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      Pick′em out: This Concept article introduces a novel method for in situ recycling of sub-micrometer-sized solid catalysts based on the pH-triggered inversion of Pickering emulsions. Previous investigations are covered aiming at bridging current knowledge and what needs to be achieved in the future.

  6. Communications

    1. Top of page
    2. Cover Pictures
    3. Graphical Abstract
    4. News
    5. Minireview
    6. Concept
    7. Communications
    8. Articles
    1. IR Probes of Protein Microenvironments: Utility and Potential for Perturbation (pages 849–853)

      Dr. Ramkrishna Adhikary, Dr. Jörg Zimmermann, Prof. Philip E. Dawson and Prof. Floyd E. Romesberg

      Version of Record online: 12 FEB 2014 | DOI: 10.1002/cphc.201400017

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      Label with care: nSH3 variants labeled with CN or N3 probes are characterized by IR spectroscopy at five different positions. It is found that both probes are predominantly sensitive to hydration. Unlike carbon-deuterium labels, which are sensitive to their environment and non-perturbative, CN and N3 probes tend to perturb the protein and should therefore be used with caution.

    2. Enantiodifferentiation through Frequency-Selective Pure-Shift 1H Nuclear Magnetic Resonance Spectroscopy (pages 854–857)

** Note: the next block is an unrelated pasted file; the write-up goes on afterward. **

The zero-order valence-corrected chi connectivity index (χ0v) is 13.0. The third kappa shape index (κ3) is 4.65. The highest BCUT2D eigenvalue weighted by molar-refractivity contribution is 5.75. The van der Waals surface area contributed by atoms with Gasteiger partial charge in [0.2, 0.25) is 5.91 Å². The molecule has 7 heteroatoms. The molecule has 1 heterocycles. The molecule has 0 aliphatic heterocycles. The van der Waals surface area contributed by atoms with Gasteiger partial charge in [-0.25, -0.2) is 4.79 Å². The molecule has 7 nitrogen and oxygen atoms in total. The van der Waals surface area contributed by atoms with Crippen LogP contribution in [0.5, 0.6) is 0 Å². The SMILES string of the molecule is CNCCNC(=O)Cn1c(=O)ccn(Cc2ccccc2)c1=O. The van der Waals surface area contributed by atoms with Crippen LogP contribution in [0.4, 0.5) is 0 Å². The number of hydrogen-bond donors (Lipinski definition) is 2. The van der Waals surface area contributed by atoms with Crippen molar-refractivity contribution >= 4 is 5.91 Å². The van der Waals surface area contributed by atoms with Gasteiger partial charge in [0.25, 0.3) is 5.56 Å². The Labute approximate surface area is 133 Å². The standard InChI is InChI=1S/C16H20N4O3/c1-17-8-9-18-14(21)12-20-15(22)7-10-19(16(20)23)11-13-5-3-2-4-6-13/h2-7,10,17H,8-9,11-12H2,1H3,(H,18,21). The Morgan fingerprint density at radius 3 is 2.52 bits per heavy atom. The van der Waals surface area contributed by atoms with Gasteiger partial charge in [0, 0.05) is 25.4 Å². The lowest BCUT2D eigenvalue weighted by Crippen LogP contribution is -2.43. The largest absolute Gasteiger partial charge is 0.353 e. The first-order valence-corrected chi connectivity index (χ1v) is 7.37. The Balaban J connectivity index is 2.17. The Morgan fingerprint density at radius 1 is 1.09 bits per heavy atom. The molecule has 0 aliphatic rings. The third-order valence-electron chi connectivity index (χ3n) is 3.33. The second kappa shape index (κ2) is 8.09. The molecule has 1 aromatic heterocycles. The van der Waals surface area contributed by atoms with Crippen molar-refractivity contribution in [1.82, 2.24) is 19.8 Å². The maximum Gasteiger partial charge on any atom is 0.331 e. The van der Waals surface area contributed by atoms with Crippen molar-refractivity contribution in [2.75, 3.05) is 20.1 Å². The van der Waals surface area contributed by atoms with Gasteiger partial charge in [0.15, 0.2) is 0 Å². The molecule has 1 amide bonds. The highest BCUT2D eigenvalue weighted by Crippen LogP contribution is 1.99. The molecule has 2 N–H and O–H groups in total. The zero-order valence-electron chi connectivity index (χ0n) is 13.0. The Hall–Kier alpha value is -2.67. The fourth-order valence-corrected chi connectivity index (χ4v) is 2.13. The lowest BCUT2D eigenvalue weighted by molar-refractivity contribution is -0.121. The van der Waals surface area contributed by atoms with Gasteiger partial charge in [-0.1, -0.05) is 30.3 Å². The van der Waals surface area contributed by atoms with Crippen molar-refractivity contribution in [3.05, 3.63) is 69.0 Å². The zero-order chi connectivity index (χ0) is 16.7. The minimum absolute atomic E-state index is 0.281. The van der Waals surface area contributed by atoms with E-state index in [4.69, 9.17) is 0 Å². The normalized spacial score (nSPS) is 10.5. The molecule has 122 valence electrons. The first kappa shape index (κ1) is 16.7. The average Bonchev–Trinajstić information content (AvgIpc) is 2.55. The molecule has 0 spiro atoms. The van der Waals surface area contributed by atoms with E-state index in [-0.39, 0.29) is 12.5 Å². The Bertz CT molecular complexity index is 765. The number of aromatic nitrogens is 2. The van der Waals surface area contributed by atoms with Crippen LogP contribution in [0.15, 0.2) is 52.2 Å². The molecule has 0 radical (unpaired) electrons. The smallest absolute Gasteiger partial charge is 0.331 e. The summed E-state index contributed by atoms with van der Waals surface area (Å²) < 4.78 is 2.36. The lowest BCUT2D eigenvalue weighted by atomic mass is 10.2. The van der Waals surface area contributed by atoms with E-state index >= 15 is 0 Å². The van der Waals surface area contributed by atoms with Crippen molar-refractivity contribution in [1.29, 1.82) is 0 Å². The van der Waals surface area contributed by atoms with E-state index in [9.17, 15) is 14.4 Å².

Laura Castañar, Dr. Míriam Pérez-Trujillo, Dr. Pau Nolis, Dr. Eva Monteagudo, Prof. Albert Virgili and Dr. Teodor Parella

      Version of Record online: 20 FEB 2014 | DOI: 10.1002/cphc.201301130

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      Going solo: Frequency-selective 1D 1H nuclear magnetic resonance (NMR) spectroscopy is used for the fast and sensitive determination of chemical-shift differences between overlapped resonances. Fully homodecoupled 1H NMR peaks appear as resolved 1D singlets that can be exploited for enantiodiscrimination studies.

    3. Robust Nonsticky Superhydrophobicity by the Tapering of Aligned ZnO Nanorods (pages 858–861)

      Dr. Jian Tian, Yaping Zhang, Jie Zhu, Zhongzhen Yang and Prof. Xuefeng Gao

      Version of Record online: 3 MAR 2014 | DOI: 10.1002/cphc.201301084

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      Tiptop nanostructures: Robust superhydrophobic nonsticky surfaces that avoid the pinning of water droplets under quasi-static and dynamic conditions can be achieved by the tapering of aligned ZnO nanorods to form nanoneedle films (see figure). The as-synthesized material is obtained by a facile and efficient method of diffusion-limited wet-chemical crystal growth followed by silanization.

    4. Structures of Medium-Sized Ruthenium Clusters: The Octahedral Motif (pages 862–865)

      Eugen Waldt, Prof. Dr. Reinhart Ahlrichs, Prof. Dr. Manfred M. Kappes and Dr. Detlef Schooss

      Version of Record online: 25 FEB 2014 | DOI: 10.1002/cphc.201400011

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      An unexpected structural motif is found for ruthenium clusters. Electron-diffraction measurements combined with density functional theory calculations show that free medium-sized ruthenium clusters form close-packed structures based on octahedral geometries. For Ru19 and Ru44 closed-shell octahedra are formed. In the case of Ru28, a double octahedron is obtained.

  7. Articles

    1. Top of page
    2. Cover Pictures
    3. Graphical Abstract
    4. News
    5. Minireview
    6. Concept
    7. Communications
    8. Articles
    1. Two-Photon-Induced Fluorescence of Isomorphic Nucleobase Analogs (pages 867–871)

      Dr. Richard S. K. Lane, Rosemary Jones, Dr. Renatus W. Sinkeldam, Prof. Dr. Yitzhak Tor and Dr. Steven W. Magennis